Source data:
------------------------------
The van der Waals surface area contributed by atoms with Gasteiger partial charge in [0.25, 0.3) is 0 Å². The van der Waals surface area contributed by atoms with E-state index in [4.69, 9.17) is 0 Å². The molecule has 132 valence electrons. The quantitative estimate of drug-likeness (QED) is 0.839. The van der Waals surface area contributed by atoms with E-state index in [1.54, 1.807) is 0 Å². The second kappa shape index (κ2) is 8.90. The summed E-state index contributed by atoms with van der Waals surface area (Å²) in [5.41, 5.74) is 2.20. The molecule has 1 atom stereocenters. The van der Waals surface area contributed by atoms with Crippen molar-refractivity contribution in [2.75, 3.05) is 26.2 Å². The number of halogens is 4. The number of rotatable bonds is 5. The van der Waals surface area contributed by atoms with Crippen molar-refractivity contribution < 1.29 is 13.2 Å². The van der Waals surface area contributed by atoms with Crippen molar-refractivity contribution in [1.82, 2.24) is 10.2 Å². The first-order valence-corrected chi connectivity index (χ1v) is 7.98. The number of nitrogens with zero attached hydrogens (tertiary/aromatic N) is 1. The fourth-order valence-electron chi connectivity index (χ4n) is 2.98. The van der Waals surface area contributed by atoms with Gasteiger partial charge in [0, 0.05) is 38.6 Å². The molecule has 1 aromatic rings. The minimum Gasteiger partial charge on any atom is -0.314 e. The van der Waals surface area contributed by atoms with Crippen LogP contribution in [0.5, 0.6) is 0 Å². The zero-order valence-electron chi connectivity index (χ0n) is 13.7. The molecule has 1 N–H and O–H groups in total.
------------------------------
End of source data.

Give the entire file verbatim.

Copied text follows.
The van der Waals surface area contributed by atoms with Gasteiger partial charge in [0.25, 0.3) is 0 Å². The van der Waals surface area contributed by atoms with E-state index in [4.69, 9.17) is 0 Å². The molecule has 132 valence electrons. The quantitative estimate of drug-likeness (QED) is 0.839. The van der Waals surface area contributed by atoms with E-state index in [1.54, 1.807) is 0 Å². The second kappa shape index (κ2) is 8.90. The summed E-state index contributed by atoms with van der Waals surface area (Å²) in [5.41, 5.74) is 2.20. The molecule has 1 atom stereocenters. The van der Waals surface area contributed by atoms with Crippen molar-refractivity contribution in [2.75, 3.05) is 26.2 Å². The number of halogens is 4. The number of rotatable bonds is 5. The van der Waals surface area contributed by atoms with Crippen molar-refractivity contribution < 1.29 is 13.2 Å². The van der Waals surface area contributed by atoms with Crippen molar-refractivity contribution in [1.82, 2.24) is 10.2 Å². The first-order valence-corrected chi connectivity index (χ1v) is 7.98. The number of nitrogens with zero attached hydrogens (tertiary/aromatic N) is 1. The fourth-order valence-electron chi connectivity index (χ4n) is 2.98. The van der Waals surface area contributed by atoms with Gasteiger partial charge in [0, 0.05) is 38.6 Å². The molecule has 1 aromatic rings. The minimum Gasteiger partial charge on any atom is -0.314 e. The van der Waals surface area contributed by atoms with Crippen LogP contribution in [0.5, 0.6) is 0 Å². The zero-order valence-electron chi connectivity index (χ0n) is 13.7. The molecule has 1 N–H and O–H groups in total.